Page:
TAX OFFICE SCANDAL
Personal Shopper for Walters Gets One-Year Term
Friday, December 12, 2008
The Neiman Marcus saleswoman who was a personal shopper for the official at the center of the D.C. tax office scandal was sentenced yesterday to a year behind bars.
Marilyn Yoon, who once viewed Harriette Walters as a generous, encouraging mentor, eventually realized that the D.C. tax office manager wasn't what she seemed, Yoon's attorney, Stanley Reed, said in federal court in Greenbelt.
But instead of reporting her suspicions to the authorities, Yoon said nothing for five months, coming forward only after news of the massive embezzlement broke in November 2007.
She was not yet a target of investigators, though she eventually would have come under scrutiny, prosecutors said. In court yesterday, the U.S. attorney's office credited her with acknowledging her role fully and promptly. She pleaded guilty to a charge of possession of property obtained by fraud.
All told, authorities say, Walters orchestrated a scheme involving illegal property tax refunds that cost the D.C. government nearly $50 million. Eleven people have pleaded guilty in the case, including Walters, who is awaiting sentencing.
Assistant U.S. Attorney Jonathan Su asked for a sentence of 12 months for Yoon -- the low end of the range recommended under the federal sentencing guidelines.
As part of her plea agreement, Yoon agreed to forfeit her home in Derwood. Yesterday, Yoon, 40, appealed for leniency. "I'm so ashamed of what I've done," she told U.S. District Judge Alexander Williams Jr.
Yoon worked at the Tysons Corner Neiman Marcus, where Walters was a regular shopper, and the two women became friends. Walters volunteered to help Yoon and her family buy a home, and from June 2005 to May 2006, Walters gave Yoon just over $250,000 for a down payment on a house.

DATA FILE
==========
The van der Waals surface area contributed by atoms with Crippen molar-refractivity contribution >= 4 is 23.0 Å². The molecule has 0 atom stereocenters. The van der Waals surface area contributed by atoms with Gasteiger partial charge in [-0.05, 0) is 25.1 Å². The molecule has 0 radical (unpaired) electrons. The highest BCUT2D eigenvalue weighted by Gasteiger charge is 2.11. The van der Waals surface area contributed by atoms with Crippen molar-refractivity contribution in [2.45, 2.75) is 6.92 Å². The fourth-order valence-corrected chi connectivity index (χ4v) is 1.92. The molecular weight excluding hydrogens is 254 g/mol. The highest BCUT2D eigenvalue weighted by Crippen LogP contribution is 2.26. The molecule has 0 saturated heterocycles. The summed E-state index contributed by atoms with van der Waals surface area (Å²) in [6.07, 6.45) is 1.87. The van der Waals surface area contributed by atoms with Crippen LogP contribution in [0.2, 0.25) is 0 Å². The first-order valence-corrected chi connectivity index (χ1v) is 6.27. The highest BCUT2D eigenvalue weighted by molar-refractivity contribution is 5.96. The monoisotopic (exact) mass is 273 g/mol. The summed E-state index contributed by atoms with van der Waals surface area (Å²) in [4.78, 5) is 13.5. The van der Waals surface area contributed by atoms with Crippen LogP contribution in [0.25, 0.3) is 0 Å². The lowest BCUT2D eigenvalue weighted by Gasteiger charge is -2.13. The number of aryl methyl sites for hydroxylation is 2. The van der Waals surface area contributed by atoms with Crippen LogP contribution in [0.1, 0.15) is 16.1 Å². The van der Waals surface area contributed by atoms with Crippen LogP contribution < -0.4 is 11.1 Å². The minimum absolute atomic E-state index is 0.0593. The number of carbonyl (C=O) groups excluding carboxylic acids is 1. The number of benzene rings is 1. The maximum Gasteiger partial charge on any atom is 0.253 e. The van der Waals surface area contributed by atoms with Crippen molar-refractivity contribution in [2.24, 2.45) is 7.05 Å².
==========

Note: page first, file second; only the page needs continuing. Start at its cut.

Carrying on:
Yoon thought it was a loan, her attorney, Reed, said in court, and Yoon was not charged in connection with that money, though it was never repaid. More than once, the judge said he did not understand how a person wouldn't be suspicious of such lavish gifts from a friend.
Last year, Yoon did become suspicious, Reed said. Walters told Yoon that she had lined up a D.C. government contract for Yoon's husband, whose small construction business was struggling. Walters gave Yoon a check for $275,000, and Yoon deposited the check.
But then Walters said her brother's plumbing company had obtained a subcontract and that Yoon should send him a check for $125,000. Yoon did what she was told but not without wondering whether something untoward was afoot, Reed said.
Still, she kept her suspicions to herself, and she went on to use the rest of the money. But she was worried. When she heard about charges against a D.C. charter school official accused of steering no-bid contracts and embezzling funds, Yoon called Walters.
Yoon asked whether that was what Walters was doing?
"Child, please, those people were greedy," Walters told Yoon, according to Reed.